Single-cell RNA expression profiling of ACE2, the putative …
    Search domain…/comments/ew9653/singlecell_rna_expression_profiling_of_ace2_the…/comments/ew9653/singlecell_rna_expression_profiling_of_ace2_the
    Single-cell RNA expression profiling of ACE2, the putative receptor of Wuhan 2019-nCov | bioRxiv.… comment. share. save hide report. 100% Upvoted. Log in or sign up to leave a comment log in sign up. Sort by. best. no comments yet. Be the first to share what you think!
    Expression of ACE2, the putative receptor for Wuhan 2019 …
    Search domain
    Expression of ACE2, the putative receptor for Wuhan 2019-nCov, is expressed several fold higher in asian populations. … (2019-nCoV / NCVIP). We believe that the uncensored information provides a better monitoring system of the spread of the illness and provides us with the ability to come to our own conclusion about the event.

    Doesn’t find much relevant.

  36. Compu Gator says:

    E.M.Smith [said] 2 February 2020 at 1:12 am [GMT]
    The local Walmart is sold out of all rubbing alcohol … I’ve not checked other places.

    Thanks for the heads up, but I’m now in Central Florida.
    And practically grounded by a 3rd day of influenza symptoms, delaying me from prep-shopping adventures. Maybe I’ll feel up to that tomorrow. Great timing, huh? And no, i have never travelled to China’s side of the Pacific.

    But thanks especially for your pleasingly prompt edit for which I pled in my hasty previous post.

  37. E.M.Smith says:

    You’re welcome.

    I suspect here in Santa Clara county, the actual presence of an active case has caused more stocking up than elsewhere. I expect Florida will be laid back about it until someone gets infected.

  38. Larry Ledwick says:

    The classic problem with preparedness for any emergency, is better to prep 2 days early than 10 minutes late.

    Once a problem becomes obvious to the public, retail stocks of what ever they deem useful do not last long.

    If you really need to come up with some sort of a mask you can make expedient masks which are better than nothing out of readily available materials.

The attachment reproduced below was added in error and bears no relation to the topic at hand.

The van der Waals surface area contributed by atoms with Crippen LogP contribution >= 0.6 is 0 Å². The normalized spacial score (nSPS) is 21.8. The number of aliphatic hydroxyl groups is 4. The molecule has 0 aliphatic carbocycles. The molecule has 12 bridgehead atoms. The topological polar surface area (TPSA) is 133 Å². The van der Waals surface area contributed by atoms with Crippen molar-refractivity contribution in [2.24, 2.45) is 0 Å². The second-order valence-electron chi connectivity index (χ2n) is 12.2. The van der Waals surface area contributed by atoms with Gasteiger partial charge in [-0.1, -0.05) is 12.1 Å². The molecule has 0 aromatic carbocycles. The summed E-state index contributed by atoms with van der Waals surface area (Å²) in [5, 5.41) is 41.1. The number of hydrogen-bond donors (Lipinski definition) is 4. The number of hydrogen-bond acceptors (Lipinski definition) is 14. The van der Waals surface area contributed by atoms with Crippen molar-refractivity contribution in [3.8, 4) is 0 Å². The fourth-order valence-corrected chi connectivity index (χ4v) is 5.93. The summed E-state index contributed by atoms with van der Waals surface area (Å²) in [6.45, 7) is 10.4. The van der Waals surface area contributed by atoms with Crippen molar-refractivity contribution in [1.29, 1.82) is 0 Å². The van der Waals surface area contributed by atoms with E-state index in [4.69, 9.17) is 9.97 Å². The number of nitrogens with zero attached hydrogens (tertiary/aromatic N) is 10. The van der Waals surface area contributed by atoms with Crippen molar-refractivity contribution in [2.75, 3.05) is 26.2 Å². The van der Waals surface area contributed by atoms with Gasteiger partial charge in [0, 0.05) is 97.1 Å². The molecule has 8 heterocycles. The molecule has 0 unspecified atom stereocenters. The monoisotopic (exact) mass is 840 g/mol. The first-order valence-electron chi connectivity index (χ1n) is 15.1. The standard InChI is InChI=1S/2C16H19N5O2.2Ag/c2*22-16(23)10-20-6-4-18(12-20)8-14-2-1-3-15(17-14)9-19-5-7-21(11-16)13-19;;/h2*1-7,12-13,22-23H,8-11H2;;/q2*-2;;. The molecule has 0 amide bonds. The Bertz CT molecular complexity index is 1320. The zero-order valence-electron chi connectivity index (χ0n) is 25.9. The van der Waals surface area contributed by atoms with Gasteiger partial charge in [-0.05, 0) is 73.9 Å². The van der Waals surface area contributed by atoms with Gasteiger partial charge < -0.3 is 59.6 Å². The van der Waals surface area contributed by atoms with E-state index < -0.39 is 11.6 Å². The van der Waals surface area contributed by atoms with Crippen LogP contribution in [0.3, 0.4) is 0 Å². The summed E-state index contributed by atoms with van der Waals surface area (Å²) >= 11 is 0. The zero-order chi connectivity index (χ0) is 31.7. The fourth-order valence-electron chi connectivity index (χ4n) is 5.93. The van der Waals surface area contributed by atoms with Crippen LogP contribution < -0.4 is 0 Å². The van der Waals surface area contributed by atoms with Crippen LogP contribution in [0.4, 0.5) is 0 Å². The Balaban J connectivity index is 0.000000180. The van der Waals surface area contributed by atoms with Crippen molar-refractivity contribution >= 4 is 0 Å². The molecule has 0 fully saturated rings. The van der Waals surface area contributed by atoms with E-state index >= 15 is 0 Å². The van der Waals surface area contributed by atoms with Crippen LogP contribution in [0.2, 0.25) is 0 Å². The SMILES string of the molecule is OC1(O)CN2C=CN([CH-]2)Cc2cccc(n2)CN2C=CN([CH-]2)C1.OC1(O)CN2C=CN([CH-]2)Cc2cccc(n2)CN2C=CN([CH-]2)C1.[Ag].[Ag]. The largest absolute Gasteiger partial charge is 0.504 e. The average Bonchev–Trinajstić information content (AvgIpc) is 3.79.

We investigated things you could use as fallout masks, in the Civil defense program these won’t be N95 masks but much better than no mask at all to stop large particulates, dust and droplets.

    This design was a variant of an expedient mask devised by the Soviets

    You can take a standard mans tee shirt and fold it into a multi layered pad ( remember that antifa Tee shirt face mask?)

    Ninja mask from a Tee shirt

    Take what ever you can find and you can fashion into a particulate mask. Again it won’t be N95 class but it will stop droplets and keep you from touching your face.

    Multiple layers are far more effective than their number of layers – ie 2 layers is much better than 2x the protection of a single layer, 3 layers much better than 3x. I have heard that 4 layers of tee shirt approaches a proper particulate mask, but can’t find a reference right now.

    Paper disposable coffee filters can be breathed through!

    Look for the fold flat truncated cone paper style. You would have to fashion a way to hold them tight to your face but you can comfortably breath through one of them. (again better than nothing for short term use – ie have to run into the drug store to pick up medicine)

    You would probably want to use more than one layer but make do with what you have and can fabricate. Maybe make a cloth carrier to hold them tight to your face.

    For me (I have no breathing issues like asthma) One coffee filter is easy to breath through, two have noticeable resistance and three would get uncomfortable for any long duration use.
    They would get wet over time from condensation which raises the issue of absorption of surface droplets, but again better than holding your breath.

    A bit of home fabrication and you can work out something that would work in an emergency.